Webjet (ASX:WEB) recently released their full year results and they contained some disappointing aspects. This contributed to the weakness in the share price post results release. After tumbling from $17 to $11, there could be an opportunity here. We have considered the organic growth opportunities in the B2B business, the challenges in the B2C segment, and the potential for further acquisitions.
WEB has two key segments – Business to Consumer (B2C) and Business to Business (B2B). B2C consists of Webjet which is Australia’s number one online travel agency and Online Republic which is a market leading specialist in the provision of online cruise, rental car and motorhome bookings.
Slowing Organic Growth for B2B Segment
The Company’s B2B business is called WebBeds. WebBeds is the world’s second largest and fastest growing accommodation supplier to the travel industry. It operates globally and essentially acts as an intermediary between hotels looking to fill hotel rooms and its clients looking to find rooms for their customers. The B2B segment reports under three regions: Europe; Americas, Middle East & Africa (AMEA); and Asia Pacific.
The Company has achieved scale for WebBeds via a combination of organic growth and acquisitions. The acquisitions of JacTravel and Destinations of the World (DOTW) were a major contributor to earnings growth for the B2B segment in FY19.
The trading update for the FY20 year to date (i.e. six weeks post 30 June 2019) suggests that organic growth rates for FY20 are expected to remain elevated. However, according to management expectations, the expected growth rate for B2B is expected to step down from FY19 levels of around +30%, to around +10%.
WEB has identified its Asian operations as a key organic growth opportunity. This is because the acquisition of DOTW meaningfully strengthened WEB’s Asia inventory.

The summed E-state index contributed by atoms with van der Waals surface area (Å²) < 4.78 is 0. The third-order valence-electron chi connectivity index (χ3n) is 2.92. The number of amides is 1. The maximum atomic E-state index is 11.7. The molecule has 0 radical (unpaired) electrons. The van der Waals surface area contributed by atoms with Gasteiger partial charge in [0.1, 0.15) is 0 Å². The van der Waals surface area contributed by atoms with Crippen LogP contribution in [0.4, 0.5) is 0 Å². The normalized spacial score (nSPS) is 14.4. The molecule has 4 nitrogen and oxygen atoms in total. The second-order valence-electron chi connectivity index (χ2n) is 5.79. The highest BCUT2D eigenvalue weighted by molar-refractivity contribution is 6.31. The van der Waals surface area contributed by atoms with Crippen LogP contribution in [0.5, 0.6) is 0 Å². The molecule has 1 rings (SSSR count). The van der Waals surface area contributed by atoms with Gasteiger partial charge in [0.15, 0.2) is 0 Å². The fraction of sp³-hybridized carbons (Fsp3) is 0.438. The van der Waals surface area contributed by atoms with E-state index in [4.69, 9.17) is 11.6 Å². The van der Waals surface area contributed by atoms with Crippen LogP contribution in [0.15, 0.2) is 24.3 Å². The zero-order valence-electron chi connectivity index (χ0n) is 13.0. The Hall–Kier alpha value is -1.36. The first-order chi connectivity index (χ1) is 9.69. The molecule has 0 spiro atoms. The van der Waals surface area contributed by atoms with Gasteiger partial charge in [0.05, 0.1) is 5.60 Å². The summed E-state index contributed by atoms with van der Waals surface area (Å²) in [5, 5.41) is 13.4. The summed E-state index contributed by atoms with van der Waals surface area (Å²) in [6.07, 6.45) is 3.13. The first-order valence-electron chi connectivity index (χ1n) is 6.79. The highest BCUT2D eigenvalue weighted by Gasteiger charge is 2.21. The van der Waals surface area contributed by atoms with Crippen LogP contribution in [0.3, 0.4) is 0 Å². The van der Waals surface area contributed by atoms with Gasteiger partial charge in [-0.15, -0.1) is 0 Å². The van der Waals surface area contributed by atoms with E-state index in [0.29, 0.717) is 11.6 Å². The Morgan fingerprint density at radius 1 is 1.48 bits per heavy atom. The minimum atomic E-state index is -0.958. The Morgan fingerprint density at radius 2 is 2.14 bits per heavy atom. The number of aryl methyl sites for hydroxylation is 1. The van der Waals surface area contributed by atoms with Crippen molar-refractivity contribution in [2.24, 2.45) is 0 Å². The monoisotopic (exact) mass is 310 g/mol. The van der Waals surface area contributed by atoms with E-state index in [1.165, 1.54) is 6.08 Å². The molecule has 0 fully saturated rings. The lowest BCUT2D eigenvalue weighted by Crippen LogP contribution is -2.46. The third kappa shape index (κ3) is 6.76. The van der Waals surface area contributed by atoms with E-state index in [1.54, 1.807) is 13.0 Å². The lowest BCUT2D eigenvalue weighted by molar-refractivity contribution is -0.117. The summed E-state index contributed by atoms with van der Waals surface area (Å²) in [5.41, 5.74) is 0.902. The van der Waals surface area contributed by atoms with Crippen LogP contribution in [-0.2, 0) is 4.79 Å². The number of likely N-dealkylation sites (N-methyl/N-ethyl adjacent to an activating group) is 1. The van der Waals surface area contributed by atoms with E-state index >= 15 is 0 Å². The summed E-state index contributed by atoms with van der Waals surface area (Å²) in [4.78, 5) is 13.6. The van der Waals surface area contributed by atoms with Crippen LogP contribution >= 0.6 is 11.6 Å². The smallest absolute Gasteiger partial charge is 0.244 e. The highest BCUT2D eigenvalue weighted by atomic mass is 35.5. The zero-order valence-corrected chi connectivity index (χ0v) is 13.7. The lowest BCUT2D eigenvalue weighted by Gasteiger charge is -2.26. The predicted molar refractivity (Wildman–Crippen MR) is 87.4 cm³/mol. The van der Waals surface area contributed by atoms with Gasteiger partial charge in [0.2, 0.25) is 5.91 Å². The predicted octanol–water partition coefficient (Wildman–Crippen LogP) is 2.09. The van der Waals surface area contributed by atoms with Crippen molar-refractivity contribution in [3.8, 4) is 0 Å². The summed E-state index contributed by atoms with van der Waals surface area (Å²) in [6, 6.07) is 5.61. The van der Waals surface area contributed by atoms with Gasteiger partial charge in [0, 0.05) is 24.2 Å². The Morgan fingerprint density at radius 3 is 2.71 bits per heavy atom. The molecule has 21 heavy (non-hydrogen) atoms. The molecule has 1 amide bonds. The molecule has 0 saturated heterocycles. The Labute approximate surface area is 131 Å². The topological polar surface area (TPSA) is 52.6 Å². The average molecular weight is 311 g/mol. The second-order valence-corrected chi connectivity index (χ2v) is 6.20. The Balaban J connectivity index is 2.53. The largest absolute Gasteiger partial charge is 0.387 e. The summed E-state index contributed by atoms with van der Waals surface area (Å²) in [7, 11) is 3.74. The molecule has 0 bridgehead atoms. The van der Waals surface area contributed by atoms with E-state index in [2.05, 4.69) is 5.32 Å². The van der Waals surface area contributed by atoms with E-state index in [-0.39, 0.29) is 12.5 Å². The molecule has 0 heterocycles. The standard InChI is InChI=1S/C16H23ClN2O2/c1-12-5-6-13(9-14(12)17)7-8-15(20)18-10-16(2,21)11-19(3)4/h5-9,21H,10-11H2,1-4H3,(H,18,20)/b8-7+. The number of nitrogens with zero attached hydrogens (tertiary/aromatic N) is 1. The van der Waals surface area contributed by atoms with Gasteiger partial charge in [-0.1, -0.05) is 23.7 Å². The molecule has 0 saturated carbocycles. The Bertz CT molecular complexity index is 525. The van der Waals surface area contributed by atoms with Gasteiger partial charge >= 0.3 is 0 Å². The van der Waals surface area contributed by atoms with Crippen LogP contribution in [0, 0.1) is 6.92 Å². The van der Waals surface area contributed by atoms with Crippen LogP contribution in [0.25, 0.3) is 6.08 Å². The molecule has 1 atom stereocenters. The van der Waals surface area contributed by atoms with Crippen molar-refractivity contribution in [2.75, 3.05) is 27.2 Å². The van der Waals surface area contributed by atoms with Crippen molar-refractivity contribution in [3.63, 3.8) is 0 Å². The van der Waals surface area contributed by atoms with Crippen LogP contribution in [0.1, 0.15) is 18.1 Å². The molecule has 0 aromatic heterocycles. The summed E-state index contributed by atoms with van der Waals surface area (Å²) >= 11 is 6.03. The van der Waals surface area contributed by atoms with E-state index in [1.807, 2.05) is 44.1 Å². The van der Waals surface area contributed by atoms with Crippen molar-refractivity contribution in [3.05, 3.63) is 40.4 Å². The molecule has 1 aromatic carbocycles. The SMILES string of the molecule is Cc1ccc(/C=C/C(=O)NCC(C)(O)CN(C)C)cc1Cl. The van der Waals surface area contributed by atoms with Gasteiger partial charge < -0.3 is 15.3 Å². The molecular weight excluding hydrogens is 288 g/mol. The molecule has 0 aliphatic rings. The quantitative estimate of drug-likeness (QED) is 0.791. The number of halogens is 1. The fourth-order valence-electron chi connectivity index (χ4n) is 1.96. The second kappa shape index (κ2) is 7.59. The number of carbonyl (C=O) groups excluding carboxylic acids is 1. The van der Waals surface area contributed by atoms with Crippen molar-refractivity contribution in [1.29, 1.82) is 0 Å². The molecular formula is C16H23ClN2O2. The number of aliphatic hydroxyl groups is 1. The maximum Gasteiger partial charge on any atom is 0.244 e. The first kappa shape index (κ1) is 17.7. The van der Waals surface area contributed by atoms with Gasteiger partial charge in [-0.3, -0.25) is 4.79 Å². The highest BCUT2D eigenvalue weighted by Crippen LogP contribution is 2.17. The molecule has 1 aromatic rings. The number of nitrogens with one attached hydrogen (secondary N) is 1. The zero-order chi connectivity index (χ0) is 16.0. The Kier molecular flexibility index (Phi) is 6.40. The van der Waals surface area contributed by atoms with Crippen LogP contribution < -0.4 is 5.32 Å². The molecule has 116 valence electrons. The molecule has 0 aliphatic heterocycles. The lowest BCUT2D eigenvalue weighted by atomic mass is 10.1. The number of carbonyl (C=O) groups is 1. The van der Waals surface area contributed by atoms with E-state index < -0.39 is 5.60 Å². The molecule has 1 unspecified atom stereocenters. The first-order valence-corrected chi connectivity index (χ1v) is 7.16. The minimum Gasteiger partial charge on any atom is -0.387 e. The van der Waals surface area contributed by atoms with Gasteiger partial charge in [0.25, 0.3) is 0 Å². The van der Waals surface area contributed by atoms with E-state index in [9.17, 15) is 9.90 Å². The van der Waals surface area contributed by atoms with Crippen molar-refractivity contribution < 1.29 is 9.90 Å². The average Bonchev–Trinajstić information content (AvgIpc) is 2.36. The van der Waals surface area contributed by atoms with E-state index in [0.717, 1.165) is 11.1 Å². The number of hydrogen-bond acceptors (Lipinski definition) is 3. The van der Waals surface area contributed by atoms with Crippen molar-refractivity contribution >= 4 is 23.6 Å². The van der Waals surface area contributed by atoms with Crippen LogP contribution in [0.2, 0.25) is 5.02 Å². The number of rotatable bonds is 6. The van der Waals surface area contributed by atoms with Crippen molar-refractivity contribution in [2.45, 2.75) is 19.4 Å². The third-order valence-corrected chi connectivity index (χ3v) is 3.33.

Challenges for the B2C Segment
EBITDA performance for the B2C segment was below market expectations and weighed down by a slowdown in industry conditions. This resulted in bookings for the core Webjet.com business increasing by only 1%.
For FY20, EBITDA growth for the Webjet business is expected to be broadly in line with that for FY19 (+4%). Earnings growth is challenged by the Online Travel Agency (OTA) business increasingly showing signs of maturity. In turn, this would limit the extent to which margin expansion can be achieved. In context, margin expansion has been a key factor in the Company historically achieving double-digit EBITDA growth.
Opportunities to Utilise Balance Sheet Capacity
The Company retains a minimal net debt position of $23.7m (after funding the DOTW acquisition). This provides scope for capital management and acquisition opportunities. We expect acquisitions to be the Company’s main focus, with management pointing to a strong pipeline of acquisition opportunities in the B2B segment. In particular, the Company is aiming to increase its direct hotel contracts from ~30,000 to ~40,000. These now comprise ~55% of WebBeds sales and the clear benefit of direct contracts is that these generate higher margins.
Further acquisitions are likely to be well received, as the Company’s track record of integrating recent acquisitions (i.e. JacTravel and Destinations of the World) provide the Company with a framework to extract synergies for future acquisitions.
We maintain a cautious view on WEB’s fundamentals. EPS growth estimates for FY20 (+22%* ) represents a step-down from the +30% EPS growth reported for FY19. Further, we consider that challenges in extracting EBITDA margin expansion in the B2C segment and a slowing organic growth profile for the B2B segment presents downside risk to consensus EPS growth estimates for FY20.
The last few months has seen WEB continue to trend lower. It has now come right back to the gap created in February (horizontal line). This means that we could see some support come in. It is a positive sign that the shares bounced on the news of Thomas Cook entering liquidation, instead of being sold off. This means that perhaps they are now trying to find a low with all the bad news potentially being priced in. If WEB can spend a bit more time holding on to these levels, then we can start to be a bit more confident that the share price has found a low.
* This estimate includes the loss of earnings as a result of Thomas Cook entering into compulsory liquidation. Under its arrangement with Thomas Cook, WEB had over 3,000 direct hotel contracts available on the WebBeds platforms, which accounted for ~10% of WebBeds’ overall direct hotel contracts. Since Thomas Cook’s collapse, the Company has successfully sold these contracts into the rest of its B2B operations.